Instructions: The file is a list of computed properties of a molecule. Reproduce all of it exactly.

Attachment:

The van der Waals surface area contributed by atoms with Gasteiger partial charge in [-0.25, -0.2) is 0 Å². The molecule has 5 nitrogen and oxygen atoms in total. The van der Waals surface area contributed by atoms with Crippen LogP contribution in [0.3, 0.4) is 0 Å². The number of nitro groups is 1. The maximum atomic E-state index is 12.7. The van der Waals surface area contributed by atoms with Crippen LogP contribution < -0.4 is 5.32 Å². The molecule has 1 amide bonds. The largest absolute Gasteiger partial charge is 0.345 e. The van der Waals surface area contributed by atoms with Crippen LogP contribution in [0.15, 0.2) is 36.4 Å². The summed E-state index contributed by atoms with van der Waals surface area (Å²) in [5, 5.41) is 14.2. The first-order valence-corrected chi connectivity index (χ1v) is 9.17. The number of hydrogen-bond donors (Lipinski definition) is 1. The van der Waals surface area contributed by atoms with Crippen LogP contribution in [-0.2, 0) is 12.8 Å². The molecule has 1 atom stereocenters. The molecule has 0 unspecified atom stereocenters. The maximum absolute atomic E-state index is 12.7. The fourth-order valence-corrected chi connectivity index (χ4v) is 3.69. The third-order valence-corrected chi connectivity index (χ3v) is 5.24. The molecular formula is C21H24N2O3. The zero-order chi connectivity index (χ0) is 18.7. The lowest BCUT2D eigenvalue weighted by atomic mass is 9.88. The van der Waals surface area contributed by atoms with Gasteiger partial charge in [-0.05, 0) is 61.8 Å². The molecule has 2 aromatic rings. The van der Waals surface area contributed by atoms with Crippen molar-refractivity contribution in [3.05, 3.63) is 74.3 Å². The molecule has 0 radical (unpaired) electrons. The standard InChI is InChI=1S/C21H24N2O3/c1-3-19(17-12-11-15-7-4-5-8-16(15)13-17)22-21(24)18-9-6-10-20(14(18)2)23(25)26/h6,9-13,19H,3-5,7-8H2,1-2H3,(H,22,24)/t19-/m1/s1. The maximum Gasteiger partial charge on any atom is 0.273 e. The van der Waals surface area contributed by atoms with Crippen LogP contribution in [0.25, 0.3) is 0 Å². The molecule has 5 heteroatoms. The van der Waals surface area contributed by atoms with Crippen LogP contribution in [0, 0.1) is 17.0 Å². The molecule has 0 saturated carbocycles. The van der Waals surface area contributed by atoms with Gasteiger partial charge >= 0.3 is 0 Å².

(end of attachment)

The van der Waals surface area contributed by atoms with Gasteiger partial charge in [-0.25, -0.2) is 0 Å². The molecule has 5 nitrogen and oxygen atoms in total. The van der Waals surface area contributed by atoms with Crippen LogP contribution in [0.3, 0.4) is 0 Å². The number of nitro groups is 1. The maximum atomic E-state index is 12.7. The van der Waals surface area contributed by atoms with Crippen LogP contribution < -0.4 is 5.32 Å². The molecule has 1 amide bonds. The largest absolute Gasteiger partial charge is 0.345 e. The van der Waals surface area contributed by atoms with Crippen LogP contribution in [0.15, 0.2) is 36.4 Å². The summed E-state index contributed by atoms with van der Waals surface area (Å²) in [5, 5.41) is 14.2. The first-order valence-corrected chi connectivity index (χ1v) is 9.17. The number of hydrogen-bond donors (Lipinski definition) is 1. The van der Waals surface area contributed by atoms with Crippen LogP contribution in [-0.2, 0) is 12.8 Å². The molecule has 1 atom stereocenters. The molecule has 0 unspecified atom stereocenters. The maximum absolute atomic E-state index is 12.7. The fourth-order valence-corrected chi connectivity index (χ4v) is 3.69. The third-order valence-corrected chi connectivity index (χ3v) is 5.24. The molecular formula is C21H24N2O3. The zero-order chi connectivity index (χ0) is 18.7. The lowest BCUT2D eigenvalue weighted by atomic mass is 9.88. The van der Waals surface area contributed by atoms with Gasteiger partial charge in [-0.05, 0) is 61.8 Å². The molecule has 2 aromatic rings. The van der Waals surface area contributed by atoms with Crippen molar-refractivity contribution in [3.05, 3.63) is 74.3 Å². The molecule has 0 radical (unpaired) electrons. The standard InChI is InChI=1S/C21H24N2O3/c1-3-19(17-12-11-15-7-4-5-8-16(15)13-17)22-21(24)18-9-6-10-20(14(18)2)23(25)26/h6,9-13,19H,3-5,7-8H2,1-2H3,(H,22,24)/t19-/m1/s1. The maximum Gasteiger partial charge on any atom is 0.273 e. The van der Waals surface area contributed by atoms with Crippen LogP contribution in [0.25, 0.3) is 0 Å². The molecule has 5 heteroatoms. The van der Waals surface area contributed by atoms with Crippen LogP contribution in [0, 0.1) is 17.0 Å². The molecule has 0 saturated carbocycles. The van der Waals surface area contributed by atoms with Gasteiger partial charge >= 0.3 is 0 Å².